Imagine a world where everyone — I really mean everyone — has access to modern, affordable, high-quality health care. In this world, doctors don’t need to beg bureaucrats and insurance administrators for permission to save lives. Entrepreneurs here actively compete to lower prices and invent novel solutions. Imagine, in other words, a world in which our health-care system is dragged out of the Stone Age and into the modern, competitive market economy.
One important step in that direction will be to cut the wings of one of the biggest obstacles of innovations in health care: the Food and Drug Administration. The FDA is the quintessential example of an agency that works by the “precautionary principle” norm. In the name of protecting people from everything at any cost, against their will if need be, it imposes an incredible regulatory burden on health-care innovators, which then translates into higher costs and fewer new products available to consumers. In some cases, the FDA’s intervention in the health-care market slows down access to certain drugs or it makes some drugs and technologies unaffordable to poor people. In extreme cases, it kills people who could have been saved if they had had access to a drug and a technology.
In this morning’s Wall Street Journal, neurosurgeon-scientist and entrepreneur Kevin Tracey puts his fingers on the fundamental problem with the FDA:
Start with the Food and Drug Administration, which places the highest premium on “protecting the public health,” according to the agency’s website. The agency believes this goal is best accomplished through detailed oversight, ponderous review and ultimately control.
That doesn’t work for entrepreneurs and investors, who want rapid returns on what they invest, at a pace faster than what the FDA allows. The pharmaceutical industry seeks large markets with high returns, and the major payers, including insurance providers, require evidence of cost effectiveness. Physicians and other prescribers have limited and dwindling resources to participate in research, and instead are encouraged to push standard treatment protocols, even when they are of questionable efficacy.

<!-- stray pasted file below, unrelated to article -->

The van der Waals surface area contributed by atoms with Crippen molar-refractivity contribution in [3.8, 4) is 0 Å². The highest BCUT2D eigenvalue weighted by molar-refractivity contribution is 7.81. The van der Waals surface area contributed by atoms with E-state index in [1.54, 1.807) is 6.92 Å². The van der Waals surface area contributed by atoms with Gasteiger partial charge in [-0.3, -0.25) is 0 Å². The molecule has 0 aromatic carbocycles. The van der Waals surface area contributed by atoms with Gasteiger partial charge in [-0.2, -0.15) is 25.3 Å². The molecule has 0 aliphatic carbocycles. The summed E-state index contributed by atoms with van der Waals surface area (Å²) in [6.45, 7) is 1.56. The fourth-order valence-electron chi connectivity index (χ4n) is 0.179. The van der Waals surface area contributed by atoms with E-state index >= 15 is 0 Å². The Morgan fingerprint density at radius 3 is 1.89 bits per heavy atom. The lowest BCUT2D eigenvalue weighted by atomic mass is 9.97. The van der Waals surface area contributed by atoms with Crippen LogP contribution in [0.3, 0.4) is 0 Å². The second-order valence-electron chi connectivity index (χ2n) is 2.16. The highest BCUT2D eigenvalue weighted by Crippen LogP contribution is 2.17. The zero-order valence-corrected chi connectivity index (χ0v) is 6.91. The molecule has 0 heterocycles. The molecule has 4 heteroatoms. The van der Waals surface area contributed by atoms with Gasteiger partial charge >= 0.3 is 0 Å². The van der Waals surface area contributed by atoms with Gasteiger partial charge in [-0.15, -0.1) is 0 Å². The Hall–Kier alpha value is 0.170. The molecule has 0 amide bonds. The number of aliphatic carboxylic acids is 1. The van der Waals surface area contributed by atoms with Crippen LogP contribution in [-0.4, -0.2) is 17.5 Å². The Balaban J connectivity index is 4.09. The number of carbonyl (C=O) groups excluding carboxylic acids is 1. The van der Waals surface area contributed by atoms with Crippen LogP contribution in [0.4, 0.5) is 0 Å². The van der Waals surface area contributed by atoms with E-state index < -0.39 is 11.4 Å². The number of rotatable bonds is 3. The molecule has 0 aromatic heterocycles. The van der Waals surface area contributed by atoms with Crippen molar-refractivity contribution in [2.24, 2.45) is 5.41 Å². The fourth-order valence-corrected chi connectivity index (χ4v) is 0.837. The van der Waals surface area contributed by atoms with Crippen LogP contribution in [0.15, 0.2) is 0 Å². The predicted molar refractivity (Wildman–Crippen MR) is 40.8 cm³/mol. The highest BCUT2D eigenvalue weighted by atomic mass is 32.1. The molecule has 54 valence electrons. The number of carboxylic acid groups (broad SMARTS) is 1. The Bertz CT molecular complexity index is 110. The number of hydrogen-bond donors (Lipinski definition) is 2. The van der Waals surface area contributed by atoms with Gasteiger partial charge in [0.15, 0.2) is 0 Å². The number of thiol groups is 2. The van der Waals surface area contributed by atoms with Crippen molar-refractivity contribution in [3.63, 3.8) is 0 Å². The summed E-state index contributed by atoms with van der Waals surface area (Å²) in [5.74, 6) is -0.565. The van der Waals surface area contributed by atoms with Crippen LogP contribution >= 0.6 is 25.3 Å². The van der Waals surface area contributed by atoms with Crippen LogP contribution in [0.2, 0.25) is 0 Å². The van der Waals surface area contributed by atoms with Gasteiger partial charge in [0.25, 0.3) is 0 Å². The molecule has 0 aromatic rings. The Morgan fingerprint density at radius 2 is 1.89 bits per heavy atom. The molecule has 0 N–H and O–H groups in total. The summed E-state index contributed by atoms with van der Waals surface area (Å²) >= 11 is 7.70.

And the public, the patients, and the parents and children of the suffering, want treatment to be available, immediate and cheap; free if possible.
As laudable as the efforts by Congress to reform the FDA are, he notes, they can’t achieve what needs to be done to allow tech innovators to work their magic in health care.
The solution, he writes, is a private alternative to the FDA. He explains:
The government and entrepreneurs should be allowed to carve out their own turf and let patients choose their own level of risk.
Consider the case of Goran Ostovich, a burly, 47-year-old truck driver from Mostar, Bosnia. Mr. Ostovich has suffered from long-standing rheumatoid arthritis and needed near-permanent bed rest. With his hands and wrists swollen and aching, he could no longer hold on to a wheel or even play with his small children. He tried a variety of medications. None worked.
When I met Goran at his doctor’s office in 2012, however, he didn’t seem at all afflicted with the disease. That’s because, one year earlier, he had been offered the opportunity to be the first participant in a clinical trial of a new therapy based on my invention. He received a bioelectronic implant and rapidly improved. His mobility restored, he was soon back at work and even sustained an exertion injury from playing tennis.
Since news of this clinical trial’s success became public, people from all over the U.S. stricken with rheumatoid arthritis have emailed, called and sent letters pressing for their shot at potentially effective—but not yet FDA-approved—treatments. Most wrote that they would gladly travel to Europe if it meant they could get access to the device.
That’s exactly the point: Some patients are very willing to take a calculated risk, but misaligned incentives in the industry are driving potential stakeholders with new solutions out of the business.
While the FDA does a commendable job, there is no reason it should have the sole responsibility for access to lifesaving treatment. Institutional review boards and human-subject research protocols provide extremely high levels of protection overseeing clinical trials in the U.S. and Europe. These bodies have weeded out the charlatans in the industry, and the ultimate determinant of success will be patient satisfaction.
The whole thing is here.
A private alternative is based on the idea that we should treat people like adults, often better suited to know what is best for them than bureaucrats in Washington. The bureaucrats who work at the FDA are mostly well-meaning people — some may even be totally benevolent — but they work in an environment that suffers from the same perverse incentives that produced the VA scandal, the CDC scandal, and a raft of other potentially deadly government failures.